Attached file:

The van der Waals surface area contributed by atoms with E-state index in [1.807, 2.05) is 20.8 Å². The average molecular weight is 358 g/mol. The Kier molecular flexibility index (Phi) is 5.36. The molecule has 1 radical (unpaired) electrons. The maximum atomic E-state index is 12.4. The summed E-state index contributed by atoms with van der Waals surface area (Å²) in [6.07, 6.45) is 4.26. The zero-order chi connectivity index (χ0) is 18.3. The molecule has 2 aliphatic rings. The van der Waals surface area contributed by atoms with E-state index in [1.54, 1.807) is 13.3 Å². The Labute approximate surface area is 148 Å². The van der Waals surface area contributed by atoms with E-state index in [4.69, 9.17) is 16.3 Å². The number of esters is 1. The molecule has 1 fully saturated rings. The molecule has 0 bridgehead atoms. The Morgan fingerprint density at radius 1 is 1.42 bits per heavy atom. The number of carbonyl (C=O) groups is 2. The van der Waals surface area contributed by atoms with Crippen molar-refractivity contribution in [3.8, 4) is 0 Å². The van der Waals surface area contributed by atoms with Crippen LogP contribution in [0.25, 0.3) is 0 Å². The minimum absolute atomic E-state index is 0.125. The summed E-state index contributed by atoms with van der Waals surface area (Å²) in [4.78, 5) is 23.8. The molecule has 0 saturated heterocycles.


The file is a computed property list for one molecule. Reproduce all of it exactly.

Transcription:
The van der Waals surface area contributed by atoms with E-state index in [1.807, 2.05) is 20.8 Å². The average molecular weight is 358 g/mol. The Kier molecular flexibility index (Phi) is 5.36. The molecule has 1 radical (unpaired) electrons. The maximum atomic E-state index is 12.4. The summed E-state index contributed by atoms with van der Waals surface area (Å²) in [6.07, 6.45) is 4.26. The zero-order chi connectivity index (χ0) is 18.3. The molecule has 2 aliphatic rings. The van der Waals surface area contributed by atoms with E-state index in [1.54, 1.807) is 13.3 Å². The Labute approximate surface area is 148 Å². The van der Waals surface area contributed by atoms with E-state index in [4.69, 9.17) is 16.3 Å². The number of esters is 1. The molecule has 1 fully saturated rings. The molecule has 0 bridgehead atoms. The Morgan fingerprint density at radius 1 is 1.42 bits per heavy atom. The number of carbonyl (C=O) groups is 2. The van der Waals surface area contributed by atoms with Crippen molar-refractivity contribution in [3.8, 4) is 0 Å². The van der Waals surface area contributed by atoms with Crippen LogP contribution in [0.25, 0.3) is 0 Å². The minimum absolute atomic E-state index is 0.125. The summed E-state index contributed by atoms with van der Waals surface area (Å²) in [4.78, 5) is 23.8. The molecule has 0 saturated heterocycles.